Booklets or anything saddle-stitched

Subject: Booklets or anything saddle-stitched
From: "McLauchlan, Kevin" <Kevin -dot- McLauchlan -at- safenet-inc -dot- com>
To: <techwr-l -at- lists -dot- techwr-l -dot- com>
Date: Mon, 6 Oct 2008 13:30:11 -0400

Here's your situation. How do you approach it?

All your major docs for your company's combined hardware-and-software
products are no longer printed. You make PDFs or WebHelp. Customers need
_something_ printed to tell them where to start, when they first open
the box. Some time ago, for this purpose, you created a picture-heavy
QuickStart Guide sheet. Well, actually it was three sheets,
double-sided, corner-stapled and tossed in the box where it would be the
first thing found by a customer. The QSG was done on a color laser
printer on the factory floor. For the unionized factory workers, the
required Work Instruction (made by some guy who coordinates getting
product from Development and QA into production) was quite simple. Open
the file in Adobe Reader, select Print, select two-sided long-edge,
click [Print], grab printout, line up the pages, staple the upper-left
corner, toss in box, close box, affix shipping label.....

Somebody thinks stapled set of pages looks way too "homemade". They
want to shrink the format to half the size (so a few more pages) and
fold and staple as a booklet, with a pretty cover.

You need to produce a document:

a) that you won't print, but

b) that might be printed by a factory worker or

c) that might be printed by a printing services company (as product
sales volume increases)

d) that should most likely use standard-size paper (US-letter or A4)
folded in half and nested

e) that should require no cutting (at least not for factory-floor

And it should be just one version; otherwise the people who are forced
to double up the number of Bills of Materials will be annoyed.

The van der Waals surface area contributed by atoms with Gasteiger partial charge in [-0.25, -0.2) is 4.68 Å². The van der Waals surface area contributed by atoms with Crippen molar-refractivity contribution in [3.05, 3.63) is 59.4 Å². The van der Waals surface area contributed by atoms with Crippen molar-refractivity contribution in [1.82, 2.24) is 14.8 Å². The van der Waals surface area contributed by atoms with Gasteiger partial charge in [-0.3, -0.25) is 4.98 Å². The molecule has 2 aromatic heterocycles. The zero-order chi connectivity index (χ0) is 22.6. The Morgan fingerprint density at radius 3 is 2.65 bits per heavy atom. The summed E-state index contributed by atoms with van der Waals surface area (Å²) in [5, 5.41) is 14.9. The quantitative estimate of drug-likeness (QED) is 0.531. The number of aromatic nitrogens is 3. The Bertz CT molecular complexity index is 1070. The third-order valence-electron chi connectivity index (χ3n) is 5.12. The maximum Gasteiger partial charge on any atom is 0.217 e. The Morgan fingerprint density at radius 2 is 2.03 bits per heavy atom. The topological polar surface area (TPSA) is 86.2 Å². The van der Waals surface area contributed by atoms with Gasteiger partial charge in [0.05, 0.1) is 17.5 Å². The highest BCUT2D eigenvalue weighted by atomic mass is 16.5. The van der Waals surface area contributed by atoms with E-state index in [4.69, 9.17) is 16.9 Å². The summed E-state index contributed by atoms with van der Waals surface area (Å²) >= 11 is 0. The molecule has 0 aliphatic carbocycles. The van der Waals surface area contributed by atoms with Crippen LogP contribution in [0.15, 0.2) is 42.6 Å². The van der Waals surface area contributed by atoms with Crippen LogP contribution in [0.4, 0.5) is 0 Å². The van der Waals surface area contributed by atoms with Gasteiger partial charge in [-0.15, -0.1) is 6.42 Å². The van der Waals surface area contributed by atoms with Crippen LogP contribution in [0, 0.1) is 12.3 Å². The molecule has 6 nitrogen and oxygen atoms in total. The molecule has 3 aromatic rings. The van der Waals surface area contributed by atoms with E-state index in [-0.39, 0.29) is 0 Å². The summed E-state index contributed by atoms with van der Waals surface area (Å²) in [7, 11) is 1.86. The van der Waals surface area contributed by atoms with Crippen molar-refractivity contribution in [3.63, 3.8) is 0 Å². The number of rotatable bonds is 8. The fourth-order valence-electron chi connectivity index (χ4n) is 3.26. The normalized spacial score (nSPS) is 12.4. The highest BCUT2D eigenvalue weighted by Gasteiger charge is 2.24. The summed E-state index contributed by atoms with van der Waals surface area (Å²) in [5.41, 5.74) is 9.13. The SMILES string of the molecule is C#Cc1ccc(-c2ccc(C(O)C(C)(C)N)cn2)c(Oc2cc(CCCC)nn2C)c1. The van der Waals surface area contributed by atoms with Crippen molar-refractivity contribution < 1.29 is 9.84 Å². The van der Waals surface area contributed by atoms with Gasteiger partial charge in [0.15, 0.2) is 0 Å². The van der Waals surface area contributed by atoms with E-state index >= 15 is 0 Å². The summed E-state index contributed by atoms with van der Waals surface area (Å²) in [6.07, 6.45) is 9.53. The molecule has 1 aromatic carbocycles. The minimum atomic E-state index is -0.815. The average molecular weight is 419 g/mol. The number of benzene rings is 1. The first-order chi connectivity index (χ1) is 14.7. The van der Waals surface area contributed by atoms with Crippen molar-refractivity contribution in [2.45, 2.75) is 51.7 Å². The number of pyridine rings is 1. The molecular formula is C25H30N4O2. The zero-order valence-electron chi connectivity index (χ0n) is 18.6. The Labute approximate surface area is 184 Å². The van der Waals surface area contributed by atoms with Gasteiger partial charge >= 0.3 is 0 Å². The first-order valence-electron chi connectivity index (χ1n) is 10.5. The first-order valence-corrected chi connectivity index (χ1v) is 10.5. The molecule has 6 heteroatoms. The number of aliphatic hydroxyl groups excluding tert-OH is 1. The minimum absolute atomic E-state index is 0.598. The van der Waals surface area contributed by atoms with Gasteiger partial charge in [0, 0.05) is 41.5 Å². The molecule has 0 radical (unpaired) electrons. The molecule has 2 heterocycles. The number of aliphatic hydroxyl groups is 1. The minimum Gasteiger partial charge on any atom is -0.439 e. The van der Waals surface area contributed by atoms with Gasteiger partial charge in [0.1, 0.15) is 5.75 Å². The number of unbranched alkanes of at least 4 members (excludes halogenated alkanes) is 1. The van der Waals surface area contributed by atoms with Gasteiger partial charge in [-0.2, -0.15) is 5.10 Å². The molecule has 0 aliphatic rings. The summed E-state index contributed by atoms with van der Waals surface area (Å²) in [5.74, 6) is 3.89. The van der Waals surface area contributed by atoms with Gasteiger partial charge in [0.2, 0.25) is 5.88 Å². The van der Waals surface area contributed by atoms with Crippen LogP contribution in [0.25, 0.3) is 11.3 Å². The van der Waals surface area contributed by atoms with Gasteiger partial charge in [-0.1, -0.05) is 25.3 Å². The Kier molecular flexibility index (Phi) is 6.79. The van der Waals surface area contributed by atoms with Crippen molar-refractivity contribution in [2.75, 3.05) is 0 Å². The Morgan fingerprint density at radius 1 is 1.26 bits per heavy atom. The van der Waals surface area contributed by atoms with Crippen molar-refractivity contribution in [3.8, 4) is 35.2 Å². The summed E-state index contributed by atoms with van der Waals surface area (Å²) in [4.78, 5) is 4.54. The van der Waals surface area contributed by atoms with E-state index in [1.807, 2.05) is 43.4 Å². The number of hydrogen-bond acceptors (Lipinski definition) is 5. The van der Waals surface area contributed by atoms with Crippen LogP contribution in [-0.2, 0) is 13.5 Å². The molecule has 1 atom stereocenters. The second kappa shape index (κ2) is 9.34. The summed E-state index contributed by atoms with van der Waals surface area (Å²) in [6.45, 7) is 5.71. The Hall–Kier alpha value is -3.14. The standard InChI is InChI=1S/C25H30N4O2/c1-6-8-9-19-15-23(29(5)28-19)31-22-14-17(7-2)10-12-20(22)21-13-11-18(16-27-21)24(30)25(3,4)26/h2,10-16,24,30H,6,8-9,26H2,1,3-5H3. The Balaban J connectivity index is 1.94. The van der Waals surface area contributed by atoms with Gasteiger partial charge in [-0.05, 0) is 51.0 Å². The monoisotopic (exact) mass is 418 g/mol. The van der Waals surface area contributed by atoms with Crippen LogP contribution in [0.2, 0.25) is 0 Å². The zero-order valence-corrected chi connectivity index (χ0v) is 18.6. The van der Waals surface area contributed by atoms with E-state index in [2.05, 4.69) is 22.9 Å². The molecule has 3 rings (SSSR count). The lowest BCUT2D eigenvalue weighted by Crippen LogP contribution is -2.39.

For small-volume, as-needed, the factory worker will be doing the doc on
a laser printer, so the layout must work to make the pages come together
properly - all right-side-up and properly paginated when nested and

For larger volumes, an employee of a third-party printing services
company would have access to automatic imposition software that would
accept a standard sequentially paged book file (PDF) and take care of
creating the signatures for whatever paper size they preferred.

Is that roughly the situation today? I haven't dealt with printed books
or booklets since the 1990s, so I'm a little out of touch.

My simplest solution is to just pretend that printing will always be
professionally done, and supply a straight-ahead book file of 8.5 x 5.5
pages, sequentially numbered, and wash my hands of the whole thing. I
could suggest that the operations people acquire a copy of ClickBook or
similar software and print from that. The guy who writes Work
Instructions would need to install the program in the factory, and learn
it well enough to write a bullet-proof WI around it.

Am I over-thinking, or thinking in the wrong directions?

- Kevin

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